OTTAWA — As the temperature rises in debates about separatist sentiment in the West and legally enforced secularism in Quebec, minorities and Indigenous communities alike in Canada could be left more vulnerable, says the vice-president of the Metis National Council.
Speaking at a national conference this week in Ottawa, David Chartrand said Metis communities are looking to find opportunities for growth and prosperity, but the gathering stormclouds give him concern for his own people and for minorities and refugees.
“The country of Canada is changing and it’s getting scary, a little bit. What is going to happen to all of us as this country changes?” he asked, pointing to Quebec’s law banning some civil servants from wearing religious symbols and the ”Wexit” movement in Alberta and Saskatchewan.
That’s why the Metis National Council wants to spark a new conversation — one that encourages Metis communities and visible-minority groups and individuals from across Canada to join forces to champion human rights and push for greater educational and economic opportunities.
Chartrand kicked off the two-day conference saying Canada needs immigrants more than ever to support economic development. But a rise in anti-immigrant sentiment in the United States has him concerned about how this could seep into the Canadian discourse and what it could mean for minorities and racialized communities in Canada.
“You’re going to say to yourself, what do I do for the black community, or the Indo-Canadians or the Chinese? What do you do for the Metis, the First Nations? These are all minorities, what do you do for them in this country of Canada? Do you stand alone and fight alone?” he said.
“We need to figure out how do we collaborate, ourselves as minorities,” Chartrand said.
Barriers that continue to exist for Indigenous people and racialized groups is one area in dire need of redress, notably in the way laws are made and enforced in Canada, said Jean Teillet, a Metis Indigenous-rights lawyer who is also a great-grandniece of Louis Riel.
Indigenous nations are “sometimes” consulted when laws are created in Ottawa, she said, but she believes First Nations should have more authority over laws that govern themselves, their lands and their resources.
She pointed to the case in which farmer Gerald Stanley was acquitted by an all-white jury in Saskatchewan of second-degree murder in the shooting death of Colten Boushie, an Indigenous man.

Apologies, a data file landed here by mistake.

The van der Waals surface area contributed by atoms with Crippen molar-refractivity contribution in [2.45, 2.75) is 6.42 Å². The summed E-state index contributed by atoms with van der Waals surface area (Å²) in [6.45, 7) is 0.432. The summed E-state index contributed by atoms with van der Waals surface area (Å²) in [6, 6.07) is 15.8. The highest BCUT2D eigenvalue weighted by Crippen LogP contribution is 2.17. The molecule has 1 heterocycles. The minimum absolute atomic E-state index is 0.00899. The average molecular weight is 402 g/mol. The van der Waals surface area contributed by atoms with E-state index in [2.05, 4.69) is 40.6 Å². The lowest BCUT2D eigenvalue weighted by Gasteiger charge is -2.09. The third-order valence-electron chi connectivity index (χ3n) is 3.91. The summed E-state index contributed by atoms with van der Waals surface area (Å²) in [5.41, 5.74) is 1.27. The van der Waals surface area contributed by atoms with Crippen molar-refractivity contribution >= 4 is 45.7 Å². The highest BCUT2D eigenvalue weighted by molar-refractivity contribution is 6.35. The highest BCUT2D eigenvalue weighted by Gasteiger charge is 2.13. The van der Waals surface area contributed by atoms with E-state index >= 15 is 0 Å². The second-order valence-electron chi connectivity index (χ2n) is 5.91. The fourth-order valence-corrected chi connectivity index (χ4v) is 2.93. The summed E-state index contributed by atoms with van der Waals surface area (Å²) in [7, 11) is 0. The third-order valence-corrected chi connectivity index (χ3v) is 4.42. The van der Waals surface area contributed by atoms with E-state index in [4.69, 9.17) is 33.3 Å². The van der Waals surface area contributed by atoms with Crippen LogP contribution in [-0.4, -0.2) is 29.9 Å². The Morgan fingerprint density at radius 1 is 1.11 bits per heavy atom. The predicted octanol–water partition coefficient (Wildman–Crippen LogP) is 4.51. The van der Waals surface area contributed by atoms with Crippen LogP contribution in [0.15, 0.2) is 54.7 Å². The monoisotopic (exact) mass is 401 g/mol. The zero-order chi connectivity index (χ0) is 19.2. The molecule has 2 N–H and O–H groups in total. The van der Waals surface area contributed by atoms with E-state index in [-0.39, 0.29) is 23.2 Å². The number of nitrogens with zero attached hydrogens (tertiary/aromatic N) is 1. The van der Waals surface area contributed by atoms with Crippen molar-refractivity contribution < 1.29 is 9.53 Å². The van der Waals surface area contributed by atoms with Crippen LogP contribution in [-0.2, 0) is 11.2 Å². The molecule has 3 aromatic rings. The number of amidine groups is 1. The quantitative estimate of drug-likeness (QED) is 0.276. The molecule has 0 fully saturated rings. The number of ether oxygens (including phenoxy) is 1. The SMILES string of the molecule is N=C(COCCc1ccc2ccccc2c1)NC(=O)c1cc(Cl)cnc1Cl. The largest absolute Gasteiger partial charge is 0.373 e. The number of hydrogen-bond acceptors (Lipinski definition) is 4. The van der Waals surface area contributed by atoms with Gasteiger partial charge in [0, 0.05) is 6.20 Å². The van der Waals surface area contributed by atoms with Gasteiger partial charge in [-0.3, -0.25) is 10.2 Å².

She also highlighted the Cindy Gladue trial, where the Cree woman’s preserved pelvic tissue was presented as evidence in court in the case against Ontario truck driver Bradley Barton. Barton was acquitted in her death, which followed a severe injury during sexual activity, but the Supreme Court ordered last spring that he be retried for manslaughter. The case also raised questions about how the courts talk about Indigenous women, especially sex workers.
“There are some horrific, horrific stories going in this country about injustice to Indigenous peoples right now,” Teillet said.
“Justice is not working for us … Justice needs significant work in this country.”
That’s why Teillet is calling for the Law Reform Commission of Canada to be restored. This independent federal agency, whose mandate was to advise Parliament regularly on how to modernize and improve Canada’s laws, was de-funded by Stephen Harper’s Conservative government in 2006. But legislation remains in place for it to be revived.
“It just needs to be funded and set back up again, and we need to do that,” Teillet said. ”We are in desperate need of law reform in this country.”
Anthony Morgan, a Toronto-based human rights lawyer and racial-justice advocate, said important discussions are also needed in bridging the gap between black communities and people of African descent and the wider Canadian population.
He noted the often shared experiences of black and Indigenous people — both are over-represented in prisons, in the justice system and in the child-welfare system.
One way to address these imbalances could be to create a federal ministry for people of African descent, Morgan suggested.
“There is this two-century-long history that black communities have suffered and continue to suffer and experiencing the legacies of that has not been properly accounted for,” he said.
“The only way for us to really come to terms with it, for us to really think about how we fix it across this country, one of the many ways, is through having this ministry.”
But a move like this will never happen without the support of other minority communities, including First Nations, Morgan said.
These kinds of innovative ideas are a good first step, Chartrand said, but the Metis National Council hopes more can be explored and debated.
“If we get anything from this, it’s the development of bringing relations together, opening the ability for us to start to talk … minority to minority, culture to culture. If we can get that happening amongst ourselves (we can) start the trend towards a second conference and embrace more people to us and say to them we want to work with everyone in this country.”